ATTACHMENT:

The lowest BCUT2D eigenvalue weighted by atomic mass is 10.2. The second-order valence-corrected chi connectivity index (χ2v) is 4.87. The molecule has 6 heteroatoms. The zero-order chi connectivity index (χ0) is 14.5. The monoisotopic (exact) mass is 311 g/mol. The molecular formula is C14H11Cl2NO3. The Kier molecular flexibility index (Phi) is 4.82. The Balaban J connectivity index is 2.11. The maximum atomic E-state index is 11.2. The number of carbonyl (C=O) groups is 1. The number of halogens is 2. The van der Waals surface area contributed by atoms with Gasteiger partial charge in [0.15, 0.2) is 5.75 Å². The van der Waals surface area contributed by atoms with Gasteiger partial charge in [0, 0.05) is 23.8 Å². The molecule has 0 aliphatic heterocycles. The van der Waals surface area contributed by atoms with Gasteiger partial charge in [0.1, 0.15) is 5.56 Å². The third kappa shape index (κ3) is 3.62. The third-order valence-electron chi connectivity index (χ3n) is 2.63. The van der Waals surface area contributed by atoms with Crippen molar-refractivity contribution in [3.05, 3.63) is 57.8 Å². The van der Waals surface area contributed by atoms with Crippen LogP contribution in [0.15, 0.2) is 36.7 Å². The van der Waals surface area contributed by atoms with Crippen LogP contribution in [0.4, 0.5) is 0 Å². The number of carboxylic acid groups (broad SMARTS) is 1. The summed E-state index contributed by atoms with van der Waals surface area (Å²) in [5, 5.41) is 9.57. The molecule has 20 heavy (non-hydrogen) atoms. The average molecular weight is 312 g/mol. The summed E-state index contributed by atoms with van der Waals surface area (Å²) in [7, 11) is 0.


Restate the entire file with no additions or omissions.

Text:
The lowest BCUT2D eigenvalue weighted by atomic mass is 10.2. The second-order valence-corrected chi connectivity index (χ2v) is 4.87. The molecule has 6 heteroatoms. The zero-order chi connectivity index (χ0) is 14.5. The monoisotopic (exact) mass is 311 g/mol. The molecular formula is C14H11Cl2NO3. The Kier molecular flexibility index (Phi) is 4.82. The Balaban J connectivity index is 2.11. The maximum atomic E-state index is 11.2. The number of carbonyl (C=O) groups is 1. The number of halogens is 2. The van der Waals surface area contributed by atoms with Gasteiger partial charge in [0.15, 0.2) is 5.75 Å². The van der Waals surface area contributed by atoms with Gasteiger partial charge in [0, 0.05) is 23.8 Å². The molecule has 0 aliphatic heterocycles. The van der Waals surface area contributed by atoms with Gasteiger partial charge in [0.1, 0.15) is 5.56 Å². The third kappa shape index (κ3) is 3.62. The third-order valence-electron chi connectivity index (χ3n) is 2.63. The van der Waals surface area contributed by atoms with Crippen molar-refractivity contribution in [3.05, 3.63) is 57.8 Å². The van der Waals surface area contributed by atoms with Crippen LogP contribution in [0.15, 0.2) is 36.7 Å². The van der Waals surface area contributed by atoms with Crippen LogP contribution in [0.4, 0.5) is 0 Å². The number of carboxylic acid groups (broad SMARTS) is 1. The summed E-state index contributed by atoms with van der Waals surface area (Å²) in [5, 5.41) is 9.57. The molecule has 20 heavy (non-hydrogen) atoms. The average molecular weight is 312 g/mol. The summed E-state index contributed by atoms with van der Waals surface area (Å²) in [7, 11) is 0.